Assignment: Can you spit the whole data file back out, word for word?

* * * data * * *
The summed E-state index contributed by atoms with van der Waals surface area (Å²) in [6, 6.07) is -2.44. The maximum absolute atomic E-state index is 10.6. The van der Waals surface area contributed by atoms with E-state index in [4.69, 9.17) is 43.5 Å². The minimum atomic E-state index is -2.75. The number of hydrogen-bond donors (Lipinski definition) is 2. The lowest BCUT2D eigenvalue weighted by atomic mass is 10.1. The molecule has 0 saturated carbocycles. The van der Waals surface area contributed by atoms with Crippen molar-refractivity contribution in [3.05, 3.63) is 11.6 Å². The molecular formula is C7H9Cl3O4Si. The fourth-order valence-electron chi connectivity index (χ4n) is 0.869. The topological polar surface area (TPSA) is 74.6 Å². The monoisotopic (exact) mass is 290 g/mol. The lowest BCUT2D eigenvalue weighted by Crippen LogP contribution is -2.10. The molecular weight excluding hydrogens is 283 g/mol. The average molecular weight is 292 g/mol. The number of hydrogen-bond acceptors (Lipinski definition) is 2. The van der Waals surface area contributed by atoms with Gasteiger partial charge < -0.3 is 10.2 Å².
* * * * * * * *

The summed E-state index contributed by atoms with van der Waals surface area (Å²) in [6, 6.07) is -2.44. The maximum absolute atomic E-state index is 10.6. The van der Waals surface area contributed by atoms with E-state index in [4.69, 9.17) is 43.5 Å². The minimum atomic E-state index is -2.75. The number of hydrogen-bond donors (Lipinski definition) is 2. The lowest BCUT2D eigenvalue weighted by atomic mass is 10.1. The molecule has 0 saturated carbocycles. The van der Waals surface area contributed by atoms with Crippen molar-refractivity contribution in [3.05, 3.63) is 11.6 Å². The molecular formula is C7H9Cl3O4Si. The fourth-order valence-electron chi connectivity index (χ4n) is 0.869. The topological polar surface area (TPSA) is 74.6 Å². The monoisotopic (exact) mass is 290 g/mol. The lowest BCUT2D eigenvalue weighted by Crippen LogP contribution is -2.10. The molecular weight excluding hydrogens is 283 g/mol. The average molecular weight is 292 g/mol. The number of hydrogen-bond acceptors (Lipinski definition) is 2. The van der Waals surface area contributed by atoms with Gasteiger partial charge < -0.3 is 10.2 Å².